All of these cards are why I refer to the deck as “White Goblins”. The naming convention might bother some people, but it’s how I approached an unfamiliar deck with experience piloting something quite similar. The rest of the creature base contains both versions of Thalia: Thalia, Guardian of Thraben, and Thalia, Heretic Cathar. The disruption caused by having one of each of these on the battlefield can easily wreck many decks.

This gem from Conspiracy: Take the Crown actually gives you the crown! The new mechanic of Monarch allows the person who is the monarch to draw a card at the beginning of their end step. It’s a great source of card advantage for a deck that should be able to easily defend as a monarch. Palace Jailer not only makes you the Monarch, but it also helps defend the crown by exiling a creature from the battlefield as it enters play.

White Goblins/Soldier Stompy

Spells (12)
Suppression Field
Chalice of the Void
Chrome Mox

Creatures (30)
Thalia, Guardian of Thraben
Thalia, Heretic Cathar
Preeminent Captain
Enlistment Officer
Recruiter of the Guard
Daru Warchief
Captain of the Watch
Ballyrush Banneret
Palace Jailer
Thalia’s Lieutenant

Lands (18)
Ancient Tomb
Cavern of Souls
Karakas
Plains

Sideboard (15)
Faerie Macabre
Disenchant
Captain of the Watch
Palace Jailer
Winter Orb
Pithing Needle
Swords to Plowshares
Ethersworn Canonist
Null Rod

Chalice of the Void needs no real introduction to Legacy players. The most popular setting at one shuts down large portions of many of the best decks in the format. Suppression Field is much less familiar for people. This makes all non-mana abilities cost an additional two mana to play. Want to use Deathrite Shaman for any ability? Costs two. Want to remove an Umezawa’s Jitte counter? Costs two. Heck, even using Stoneforge Mystic’s ability to put the Jitte directly into play costs an additional two mana. Non-mana abilities of all lands also cost two. Fetchlands can’t be used unless you have two mana. Some people argue about Suppression Field, but it can end a game on turn one if an opponent starts with just fetches in hand.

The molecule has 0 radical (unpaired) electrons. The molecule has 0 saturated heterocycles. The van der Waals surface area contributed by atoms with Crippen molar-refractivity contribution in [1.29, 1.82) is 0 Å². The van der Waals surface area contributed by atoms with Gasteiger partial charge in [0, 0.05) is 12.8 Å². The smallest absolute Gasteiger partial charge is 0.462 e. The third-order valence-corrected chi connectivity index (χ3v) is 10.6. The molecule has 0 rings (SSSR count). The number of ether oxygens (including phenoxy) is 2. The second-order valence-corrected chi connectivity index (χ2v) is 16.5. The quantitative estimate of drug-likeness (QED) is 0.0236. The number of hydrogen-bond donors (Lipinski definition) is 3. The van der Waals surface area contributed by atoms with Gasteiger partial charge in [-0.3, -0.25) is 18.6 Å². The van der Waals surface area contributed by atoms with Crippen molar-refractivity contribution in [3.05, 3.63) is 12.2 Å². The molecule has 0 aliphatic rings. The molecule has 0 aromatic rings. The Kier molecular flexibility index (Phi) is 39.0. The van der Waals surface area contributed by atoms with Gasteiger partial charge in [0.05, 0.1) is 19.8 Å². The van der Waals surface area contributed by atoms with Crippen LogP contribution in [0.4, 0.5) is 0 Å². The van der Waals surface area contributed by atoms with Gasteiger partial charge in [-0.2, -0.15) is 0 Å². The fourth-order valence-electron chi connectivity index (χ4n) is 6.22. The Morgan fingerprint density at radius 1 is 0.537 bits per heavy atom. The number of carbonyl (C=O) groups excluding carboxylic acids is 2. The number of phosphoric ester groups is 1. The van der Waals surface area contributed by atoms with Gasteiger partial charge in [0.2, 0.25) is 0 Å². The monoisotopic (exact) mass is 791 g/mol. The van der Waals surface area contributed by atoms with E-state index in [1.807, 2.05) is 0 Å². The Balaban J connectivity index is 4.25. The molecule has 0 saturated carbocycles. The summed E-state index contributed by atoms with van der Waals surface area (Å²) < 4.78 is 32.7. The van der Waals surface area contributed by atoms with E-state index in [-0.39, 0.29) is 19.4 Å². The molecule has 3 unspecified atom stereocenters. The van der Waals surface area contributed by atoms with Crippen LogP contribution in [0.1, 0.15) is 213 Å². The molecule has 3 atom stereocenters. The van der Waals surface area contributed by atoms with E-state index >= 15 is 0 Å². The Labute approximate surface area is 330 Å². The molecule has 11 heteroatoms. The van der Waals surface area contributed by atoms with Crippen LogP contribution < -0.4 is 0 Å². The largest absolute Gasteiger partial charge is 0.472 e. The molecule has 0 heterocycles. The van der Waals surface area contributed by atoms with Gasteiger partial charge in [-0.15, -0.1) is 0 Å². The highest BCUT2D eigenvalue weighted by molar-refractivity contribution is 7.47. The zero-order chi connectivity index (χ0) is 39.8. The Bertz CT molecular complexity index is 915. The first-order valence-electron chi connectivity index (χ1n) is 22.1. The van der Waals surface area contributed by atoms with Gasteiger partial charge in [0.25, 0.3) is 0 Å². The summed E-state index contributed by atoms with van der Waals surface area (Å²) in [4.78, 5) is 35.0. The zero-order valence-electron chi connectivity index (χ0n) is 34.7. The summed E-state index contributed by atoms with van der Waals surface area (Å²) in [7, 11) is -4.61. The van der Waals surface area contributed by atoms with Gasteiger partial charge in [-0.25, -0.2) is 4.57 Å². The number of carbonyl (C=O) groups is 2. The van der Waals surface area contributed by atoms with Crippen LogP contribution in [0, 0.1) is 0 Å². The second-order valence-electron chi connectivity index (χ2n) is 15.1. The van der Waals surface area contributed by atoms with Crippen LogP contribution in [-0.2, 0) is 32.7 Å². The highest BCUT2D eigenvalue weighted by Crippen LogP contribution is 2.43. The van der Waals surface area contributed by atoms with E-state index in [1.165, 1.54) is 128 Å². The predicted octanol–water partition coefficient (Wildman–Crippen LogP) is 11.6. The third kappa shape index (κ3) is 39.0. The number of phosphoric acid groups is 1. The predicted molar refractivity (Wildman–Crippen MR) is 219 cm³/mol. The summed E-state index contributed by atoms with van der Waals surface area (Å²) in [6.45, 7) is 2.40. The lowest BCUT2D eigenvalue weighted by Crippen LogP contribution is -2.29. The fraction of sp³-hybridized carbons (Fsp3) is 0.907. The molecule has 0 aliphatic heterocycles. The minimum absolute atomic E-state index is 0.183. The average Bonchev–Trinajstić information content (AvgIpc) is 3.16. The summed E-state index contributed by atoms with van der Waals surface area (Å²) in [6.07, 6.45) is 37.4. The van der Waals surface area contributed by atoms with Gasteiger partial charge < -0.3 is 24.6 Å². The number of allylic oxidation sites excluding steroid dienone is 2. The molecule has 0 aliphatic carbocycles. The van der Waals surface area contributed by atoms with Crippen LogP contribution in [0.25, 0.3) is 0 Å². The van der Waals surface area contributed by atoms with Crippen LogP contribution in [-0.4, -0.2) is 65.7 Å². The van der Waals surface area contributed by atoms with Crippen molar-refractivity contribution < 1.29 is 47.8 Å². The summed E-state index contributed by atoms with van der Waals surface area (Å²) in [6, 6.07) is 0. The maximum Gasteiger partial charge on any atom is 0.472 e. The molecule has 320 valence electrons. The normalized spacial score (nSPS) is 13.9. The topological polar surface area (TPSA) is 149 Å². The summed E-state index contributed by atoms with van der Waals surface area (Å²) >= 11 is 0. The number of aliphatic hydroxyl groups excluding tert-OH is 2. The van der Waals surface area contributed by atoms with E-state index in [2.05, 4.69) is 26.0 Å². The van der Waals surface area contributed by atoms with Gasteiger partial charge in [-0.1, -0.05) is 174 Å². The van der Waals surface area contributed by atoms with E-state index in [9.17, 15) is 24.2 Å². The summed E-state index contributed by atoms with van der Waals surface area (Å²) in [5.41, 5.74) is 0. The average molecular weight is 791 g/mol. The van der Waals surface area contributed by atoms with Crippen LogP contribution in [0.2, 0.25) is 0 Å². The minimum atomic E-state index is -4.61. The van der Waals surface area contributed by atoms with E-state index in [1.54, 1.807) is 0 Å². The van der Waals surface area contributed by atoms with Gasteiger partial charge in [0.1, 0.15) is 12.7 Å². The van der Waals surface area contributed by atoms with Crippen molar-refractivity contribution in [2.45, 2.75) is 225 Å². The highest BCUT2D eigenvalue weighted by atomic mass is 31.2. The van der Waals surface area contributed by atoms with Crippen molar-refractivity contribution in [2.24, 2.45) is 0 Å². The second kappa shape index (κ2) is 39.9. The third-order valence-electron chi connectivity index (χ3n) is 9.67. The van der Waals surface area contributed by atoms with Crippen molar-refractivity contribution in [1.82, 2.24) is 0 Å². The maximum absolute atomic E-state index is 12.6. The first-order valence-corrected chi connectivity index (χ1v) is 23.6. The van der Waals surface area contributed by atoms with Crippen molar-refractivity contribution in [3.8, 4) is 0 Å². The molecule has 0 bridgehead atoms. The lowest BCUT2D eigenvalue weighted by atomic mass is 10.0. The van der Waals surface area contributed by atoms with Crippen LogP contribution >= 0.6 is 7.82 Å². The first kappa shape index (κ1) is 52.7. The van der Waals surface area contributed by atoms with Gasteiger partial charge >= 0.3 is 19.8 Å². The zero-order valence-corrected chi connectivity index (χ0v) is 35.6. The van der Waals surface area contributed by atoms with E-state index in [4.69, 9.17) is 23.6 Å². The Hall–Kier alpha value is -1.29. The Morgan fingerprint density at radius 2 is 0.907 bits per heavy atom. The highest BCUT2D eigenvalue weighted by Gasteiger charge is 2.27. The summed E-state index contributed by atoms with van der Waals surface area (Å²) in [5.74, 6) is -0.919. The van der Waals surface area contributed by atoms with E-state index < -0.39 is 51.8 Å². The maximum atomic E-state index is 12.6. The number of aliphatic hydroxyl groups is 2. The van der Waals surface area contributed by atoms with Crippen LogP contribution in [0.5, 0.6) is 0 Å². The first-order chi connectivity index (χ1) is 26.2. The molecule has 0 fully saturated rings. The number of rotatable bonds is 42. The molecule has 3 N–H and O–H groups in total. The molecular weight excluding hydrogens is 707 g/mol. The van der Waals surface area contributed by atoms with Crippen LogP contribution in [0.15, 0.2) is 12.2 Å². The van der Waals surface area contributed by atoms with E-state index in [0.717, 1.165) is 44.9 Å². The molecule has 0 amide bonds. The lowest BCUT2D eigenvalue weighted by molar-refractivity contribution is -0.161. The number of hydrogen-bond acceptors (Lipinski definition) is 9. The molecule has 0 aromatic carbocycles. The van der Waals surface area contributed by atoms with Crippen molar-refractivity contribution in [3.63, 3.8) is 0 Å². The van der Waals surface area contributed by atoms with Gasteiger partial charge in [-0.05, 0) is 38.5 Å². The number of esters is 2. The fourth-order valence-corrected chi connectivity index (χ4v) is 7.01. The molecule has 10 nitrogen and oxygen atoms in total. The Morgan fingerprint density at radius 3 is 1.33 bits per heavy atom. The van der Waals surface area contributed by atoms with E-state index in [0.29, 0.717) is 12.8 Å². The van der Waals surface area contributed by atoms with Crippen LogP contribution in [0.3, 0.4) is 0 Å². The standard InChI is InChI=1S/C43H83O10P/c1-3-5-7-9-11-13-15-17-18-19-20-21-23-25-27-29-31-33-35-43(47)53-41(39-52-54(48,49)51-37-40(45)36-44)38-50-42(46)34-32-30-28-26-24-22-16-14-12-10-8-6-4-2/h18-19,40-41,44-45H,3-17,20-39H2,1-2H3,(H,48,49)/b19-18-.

The way to play this deck is to mulligan if you don’t have a turn one play. There are at least four turn one plays you’re looking for: Chalice of the Void on one, Suppression Field, Thalia, Guardian of Thraben, and Thalia, Heretic Cathar.

By not playing a deck with Force of Will, you are at the mercy of whatever an opponent can throw at you. You need to come out with some level of disruption and luckily, you run the maximum number of each of the four cards. Don’t worry about what comes later; you can only control your opening hand.

At Grand Prix Toronto, I ran this in the Sunday Legacy showdown. While I started off rough with one of the worst matchups in Elves and some mana issues in round two, I was able to reel off four consecutive victories. I handled ANT 2-0 by dropping Chalice on zero and one in game one, and an Ethersworn Canonist plus Chalice on zero on turn one in game two. I finally faced Death and Taxes after seeing it around all weekend, and was able to defeat it fairly easily in two games. It was running a red splash for Magus of the Moon, but I think that actually had more of a negative impact on his own manabase than mine. I finished the event with a 4-2 record, which has been a pretty accurate reflection of my winning percentage with this deck.

If you are thinking of playing Legacy, this is a fun and cheap deck to play. Most of the Soldiers are very cheap to acquire, and while there are more expensive cards in Chalice of the Void and the Cavern of Souls, they are far less expensive than buying duals and fetchlands.

Until then, soldier on! (♫Buffalo Goblins…♫ Wait! That doesn’t sound right?!)